Accidents Are Increasing Because of Marijuana Usage
The legalization of marijuana in many states has led to an increase in the number of accidents involving drivers who are under the influence of the drug. A study by the Insurance Institute for Highway Safety found that crash rates spiked in states that legalized recreational marijuana use. The study also found that the risk of a fatal crash was 10% higher in states with legalized recreational marijuana use.
There are a number of reasons why marijuana use can lead to accidents. Marijuana can impair a driver’s reaction time, judgment, and coordination. It can also make it difficult for drivers to pay attention to the road and to other drivers. In addition, marijuana can interact with other drugs, such as alcohol, to create even greater impairment.
The increase in accidents involving marijuana-impaired drivers is a serious public safety issue. It is important for drivers to be aware of the risks of driving under the influence of marijuana and to make responsible choices when they are behind the wheel.
Here are some additional facts about the relationship between marijuana use and accidents:
- According to the National Highway Traffic Safety Administration (NHTSA), drivers who test positive for marijuana are twice as likely to be involved in a fatal crash as drivers who do not use marijuana.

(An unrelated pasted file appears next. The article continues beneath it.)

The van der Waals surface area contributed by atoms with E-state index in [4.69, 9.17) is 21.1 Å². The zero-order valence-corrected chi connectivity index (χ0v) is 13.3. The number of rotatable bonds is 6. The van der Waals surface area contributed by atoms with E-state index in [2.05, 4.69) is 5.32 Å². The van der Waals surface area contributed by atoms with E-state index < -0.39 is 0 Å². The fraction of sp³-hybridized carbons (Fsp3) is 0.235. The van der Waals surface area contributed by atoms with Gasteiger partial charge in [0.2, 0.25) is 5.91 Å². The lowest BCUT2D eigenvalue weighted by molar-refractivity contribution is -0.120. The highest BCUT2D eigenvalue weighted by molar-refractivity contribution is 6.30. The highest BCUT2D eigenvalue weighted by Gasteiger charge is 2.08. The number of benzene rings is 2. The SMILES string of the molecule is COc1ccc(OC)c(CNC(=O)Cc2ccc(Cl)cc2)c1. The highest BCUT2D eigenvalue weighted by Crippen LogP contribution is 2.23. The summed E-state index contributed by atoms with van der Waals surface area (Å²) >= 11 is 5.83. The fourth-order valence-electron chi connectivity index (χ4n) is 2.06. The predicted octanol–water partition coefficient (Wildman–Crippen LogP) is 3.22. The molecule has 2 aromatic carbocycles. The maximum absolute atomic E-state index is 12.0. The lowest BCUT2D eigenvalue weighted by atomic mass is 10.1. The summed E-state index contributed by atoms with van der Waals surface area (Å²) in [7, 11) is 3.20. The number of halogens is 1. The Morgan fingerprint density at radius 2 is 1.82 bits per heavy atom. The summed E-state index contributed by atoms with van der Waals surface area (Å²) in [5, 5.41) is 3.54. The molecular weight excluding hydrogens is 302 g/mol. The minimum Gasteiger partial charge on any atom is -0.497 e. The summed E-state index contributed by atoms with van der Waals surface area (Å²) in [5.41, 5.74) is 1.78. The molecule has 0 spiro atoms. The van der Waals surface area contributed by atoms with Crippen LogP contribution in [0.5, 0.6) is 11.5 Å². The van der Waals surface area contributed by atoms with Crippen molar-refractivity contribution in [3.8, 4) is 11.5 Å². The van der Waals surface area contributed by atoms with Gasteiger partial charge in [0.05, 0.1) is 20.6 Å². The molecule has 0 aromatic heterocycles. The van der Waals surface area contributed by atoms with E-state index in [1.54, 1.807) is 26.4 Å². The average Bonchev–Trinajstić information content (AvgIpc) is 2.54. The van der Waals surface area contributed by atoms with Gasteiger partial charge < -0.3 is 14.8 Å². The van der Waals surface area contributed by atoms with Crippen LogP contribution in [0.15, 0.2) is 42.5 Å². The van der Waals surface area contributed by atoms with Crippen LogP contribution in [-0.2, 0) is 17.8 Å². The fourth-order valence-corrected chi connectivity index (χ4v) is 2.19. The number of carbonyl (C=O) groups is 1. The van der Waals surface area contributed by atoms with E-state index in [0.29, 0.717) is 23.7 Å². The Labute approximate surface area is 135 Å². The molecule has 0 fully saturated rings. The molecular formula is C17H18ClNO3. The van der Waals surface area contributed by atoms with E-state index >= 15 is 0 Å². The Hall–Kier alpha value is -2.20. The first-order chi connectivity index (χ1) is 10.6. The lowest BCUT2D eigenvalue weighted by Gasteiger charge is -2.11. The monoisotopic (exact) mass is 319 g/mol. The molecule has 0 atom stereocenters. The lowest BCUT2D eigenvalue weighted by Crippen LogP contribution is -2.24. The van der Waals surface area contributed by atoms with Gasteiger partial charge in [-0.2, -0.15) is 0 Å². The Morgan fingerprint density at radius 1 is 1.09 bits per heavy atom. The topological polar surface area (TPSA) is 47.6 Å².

- A study by the AAA Foundation for Traffic Safety found that the risk of a fatal crash is 23% higher for drivers who use marijuana within two hours of driving.
- Marijuana can impair a driver’s ability to perform a variety of tasks, including:
- Maintaining a safe following distance
- Making lane changes
- Judging distances
- Reacting to unexpected events
Any use of Marijuana is a Criminal Offense in Georgia
Georgia has traditionally taken a strict stance on marijuana use, with any use outside of the state’s narrow medical cannabis program being largely illegal. While some localities in Georgia may have decriminalized small amounts of marijuana, the state law still categorizes marijuana as a Schedule I controlled substance. Possession, sale, and use of marijuana for recreational purposes remain a criminal offense under state law.
This stringent approach extends to driving while under the influence of marijuana. Georgia law enforces a zero-tolerance policy for drug-impaired driving, which includes marijuana. This means that if you are caught driving with any amount of THC (the active ingredient in marijuana) in your system, you can be charged with a DUI. The penalties for a DUI in Georgia can be severe, including fines, license suspension, and even jail time.
Keep in mind that while marijuana may be legal for recreational or medical use in other states, Georgia law applies within its borders. If you’re involved in a car accident where marijuana use is suspected, the state’s strict laws can significantly impact the outcome of any resulting legal claims.
How an At-Fault Driver’s Marijuana Use Can Boost Your Compensation
Punitive damages are a special category of damages awarded in personal injury cases where the defendant’s actions were especially reckless, negligent, or malicious. Unlike compensatory damages, which are meant to reimburse the victim for losses and expenses related to the accident, punitive damages are intended to punish the wrongdoer and deter similar conduct in the future. In Georgia, punitive damages can be awarded in car accident cases where the at-fault driver was under the influence of marijuana at the time of the accident.